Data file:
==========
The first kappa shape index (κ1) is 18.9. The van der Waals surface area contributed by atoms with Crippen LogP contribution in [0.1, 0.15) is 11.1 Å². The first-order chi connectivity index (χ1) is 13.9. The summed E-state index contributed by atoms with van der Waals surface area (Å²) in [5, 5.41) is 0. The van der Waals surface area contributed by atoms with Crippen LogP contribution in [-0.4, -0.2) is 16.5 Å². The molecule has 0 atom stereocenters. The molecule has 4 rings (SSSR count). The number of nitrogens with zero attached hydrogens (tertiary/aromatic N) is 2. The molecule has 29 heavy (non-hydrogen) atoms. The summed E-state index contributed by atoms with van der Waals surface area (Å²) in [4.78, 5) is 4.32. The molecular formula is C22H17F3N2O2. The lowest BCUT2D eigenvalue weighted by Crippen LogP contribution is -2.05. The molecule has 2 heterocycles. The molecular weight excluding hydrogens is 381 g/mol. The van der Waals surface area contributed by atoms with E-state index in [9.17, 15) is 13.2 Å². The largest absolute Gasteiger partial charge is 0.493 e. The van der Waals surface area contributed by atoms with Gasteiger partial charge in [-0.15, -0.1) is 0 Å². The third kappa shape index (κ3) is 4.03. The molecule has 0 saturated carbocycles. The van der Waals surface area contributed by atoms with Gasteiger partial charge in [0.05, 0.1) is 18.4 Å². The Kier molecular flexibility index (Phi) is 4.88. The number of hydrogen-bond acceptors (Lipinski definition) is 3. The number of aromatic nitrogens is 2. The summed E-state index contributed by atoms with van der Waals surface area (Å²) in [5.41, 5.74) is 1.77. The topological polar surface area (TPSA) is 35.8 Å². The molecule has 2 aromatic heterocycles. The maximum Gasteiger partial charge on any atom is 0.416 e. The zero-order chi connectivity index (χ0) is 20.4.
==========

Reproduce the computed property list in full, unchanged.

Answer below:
The first kappa shape index (κ1) is 18.9. The van der Waals surface area contributed by atoms with Crippen LogP contribution in [0.1, 0.15) is 11.1 Å². The first-order chi connectivity index (χ1) is 13.9. The summed E-state index contributed by atoms with van der Waals surface area (Å²) in [5, 5.41) is 0. The van der Waals surface area contributed by atoms with Crippen LogP contribution in [-0.4, -0.2) is 16.5 Å². The molecule has 0 atom stereocenters. The molecule has 4 rings (SSSR count). The number of nitrogens with zero attached hydrogens (tertiary/aromatic N) is 2. The molecule has 29 heavy (non-hydrogen) atoms. The summed E-state index contributed by atoms with van der Waals surface area (Å²) in [4.78, 5) is 4.32. The molecular formula is C22H17F3N2O2. The lowest BCUT2D eigenvalue weighted by Crippen LogP contribution is -2.05. The molecule has 2 heterocycles. The molecular weight excluding hydrogens is 381 g/mol. The van der Waals surface area contributed by atoms with E-state index in [9.17, 15) is 13.2 Å². The largest absolute Gasteiger partial charge is 0.493 e. The van der Waals surface area contributed by atoms with Gasteiger partial charge in [-0.15, -0.1) is 0 Å². The third kappa shape index (κ3) is 4.03. The molecule has 0 saturated carbocycles. The van der Waals surface area contributed by atoms with Gasteiger partial charge in [0.05, 0.1) is 18.4 Å². The Kier molecular flexibility index (Phi) is 4.88. The number of hydrogen-bond acceptors (Lipinski definition) is 3. The number of aromatic nitrogens is 2. The summed E-state index contributed by atoms with van der Waals surface area (Å²) in [5.41, 5.74) is 1.77. The topological polar surface area (TPSA) is 35.8 Å². The molecule has 2 aromatic heterocycles. The maximum Gasteiger partial charge on any atom is 0.416 e. The zero-order chi connectivity index (χ0) is 20.4.